I arrived early took a few pictures and set up the camera. Sure enough the Space Station appeared right on time in the west and started across the sky. It increased in brightness as it moved directly overhead. It was my intention to get a photo of it against the eastern landscape, however the cold made my camera loosen from the tripod. Metal parts shrink in -12°c. The camera had been sitting without use for a half hour. By the time I secured the camera ISS was gone. That’s planning for you and why I’ll never work for NASA.
From what I read and hear all Canadians are excited to have another astronaut to cheer for and wish David Saint-Jacques a safe, successful mission.
A proud raven, with a shiny red piece of meat in it’s beak, flew and perched on our roof. I distracted Willow, so she wouldn’t see, but she caught a whiff. The barking started, the raven took off into the grey November sky.
Used the last of the summer onions today. The ones I plucked out of the dry earth when the sky was shrouded in smoke from forest fires. They were tucked away and it was lucky I’d found them.
We still have plenty of beets, spuds, carrots, garlic and smoke. The firewood is also plenty, more than holding up.
November, when the ground is either froze or not, can be harsh. The light continues to diminish, colours disappear and are replaced by grey. It can rain or snow and footing must be tested.
There’ll come a day, sure as hell, we’ll suffer shortages. But for now, thank God, it’s only money.
Rode into the bush tonight just to make sure the stars were still up there. It’s been awhile since the sky has cleared. Sure enough there they were between breaks in the clouds. They were all out of place from the last time I looked. It is reassuring to become aligned once again.
We were treated to two owls hooting back and forth. The one who started first sounded like a dog barking. Willow’s hackles went up. Her circle got smaller and she barked back. Then another owl started. It was the the barking owl, the barking dog and then the hooting owl, over and over, for about ten minutes. Finally, between the three of them, they must have worked out their differences and stopped the chatter. Quiet returned. Willow’s circle grew.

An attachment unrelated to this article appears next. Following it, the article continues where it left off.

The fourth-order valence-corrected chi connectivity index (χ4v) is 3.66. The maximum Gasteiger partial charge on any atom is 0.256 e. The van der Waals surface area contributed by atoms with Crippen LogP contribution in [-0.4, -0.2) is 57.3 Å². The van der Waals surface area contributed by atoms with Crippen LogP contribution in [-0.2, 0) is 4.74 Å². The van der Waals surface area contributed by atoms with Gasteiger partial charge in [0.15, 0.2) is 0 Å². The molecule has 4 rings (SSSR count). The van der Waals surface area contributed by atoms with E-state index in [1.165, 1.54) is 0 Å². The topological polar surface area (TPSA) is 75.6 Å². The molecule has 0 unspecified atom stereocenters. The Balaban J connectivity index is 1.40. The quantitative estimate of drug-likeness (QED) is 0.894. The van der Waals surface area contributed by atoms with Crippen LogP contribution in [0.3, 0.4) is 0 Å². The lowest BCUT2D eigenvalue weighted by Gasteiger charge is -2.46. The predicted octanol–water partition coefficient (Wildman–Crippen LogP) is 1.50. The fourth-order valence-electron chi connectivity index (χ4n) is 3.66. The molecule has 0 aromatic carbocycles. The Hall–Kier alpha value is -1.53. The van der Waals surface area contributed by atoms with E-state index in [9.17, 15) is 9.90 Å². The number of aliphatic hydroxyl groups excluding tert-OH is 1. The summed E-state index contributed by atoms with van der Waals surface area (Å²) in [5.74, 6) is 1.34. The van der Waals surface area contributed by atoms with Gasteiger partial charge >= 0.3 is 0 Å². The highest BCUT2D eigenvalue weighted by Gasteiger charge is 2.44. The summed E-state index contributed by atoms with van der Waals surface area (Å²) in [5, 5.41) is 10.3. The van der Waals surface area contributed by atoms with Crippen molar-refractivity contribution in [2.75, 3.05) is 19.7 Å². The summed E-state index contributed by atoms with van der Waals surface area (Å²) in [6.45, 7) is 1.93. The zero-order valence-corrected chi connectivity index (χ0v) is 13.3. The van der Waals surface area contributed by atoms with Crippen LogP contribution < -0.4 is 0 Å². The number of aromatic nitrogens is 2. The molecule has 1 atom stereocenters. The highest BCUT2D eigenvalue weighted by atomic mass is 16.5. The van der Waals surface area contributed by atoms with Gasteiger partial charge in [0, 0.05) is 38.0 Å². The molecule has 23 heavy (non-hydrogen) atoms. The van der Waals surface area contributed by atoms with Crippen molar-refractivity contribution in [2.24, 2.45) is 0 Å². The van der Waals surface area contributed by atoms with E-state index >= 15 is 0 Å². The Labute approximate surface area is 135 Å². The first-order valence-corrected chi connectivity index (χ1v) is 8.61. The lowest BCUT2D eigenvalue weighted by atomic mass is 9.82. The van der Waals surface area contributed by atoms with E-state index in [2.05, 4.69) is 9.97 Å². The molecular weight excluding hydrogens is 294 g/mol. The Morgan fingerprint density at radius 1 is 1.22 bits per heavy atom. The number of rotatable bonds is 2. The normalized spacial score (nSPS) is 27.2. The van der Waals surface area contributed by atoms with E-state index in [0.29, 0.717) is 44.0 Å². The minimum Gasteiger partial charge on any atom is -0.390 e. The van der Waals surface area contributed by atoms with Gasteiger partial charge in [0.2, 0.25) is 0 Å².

Down in the valley or up in the mountains, at my age, I’m lucky, I walk where I want, I’m either not worth the bother or too much trouble. Willow stays alert just in case my bluff is called.
The Milky Way dips below the horizon, leaving the night to the brilliant winter stars.
Willow and I took for the benches, beyond the ruck, into the burn. We arrived early. The Moon wasn’t down and Orion wasn’t up. We neither had a cup of coffee or a beer to expedite the wait. Willow occupied herself looking for mice. I thought about hunting. How I could have filled the freezer by now, instead I’m foolishly after stars.
It was an exceptional fall day. No clouds, cool but with sunshine. Today cannnabis is legal for recreational use in Canada. It is the step in the right direction to give people the right to do what they have been doing all along. Growing, packaging, advertising, pricing distribution and tax collecting will now be handled and approved by government and friends.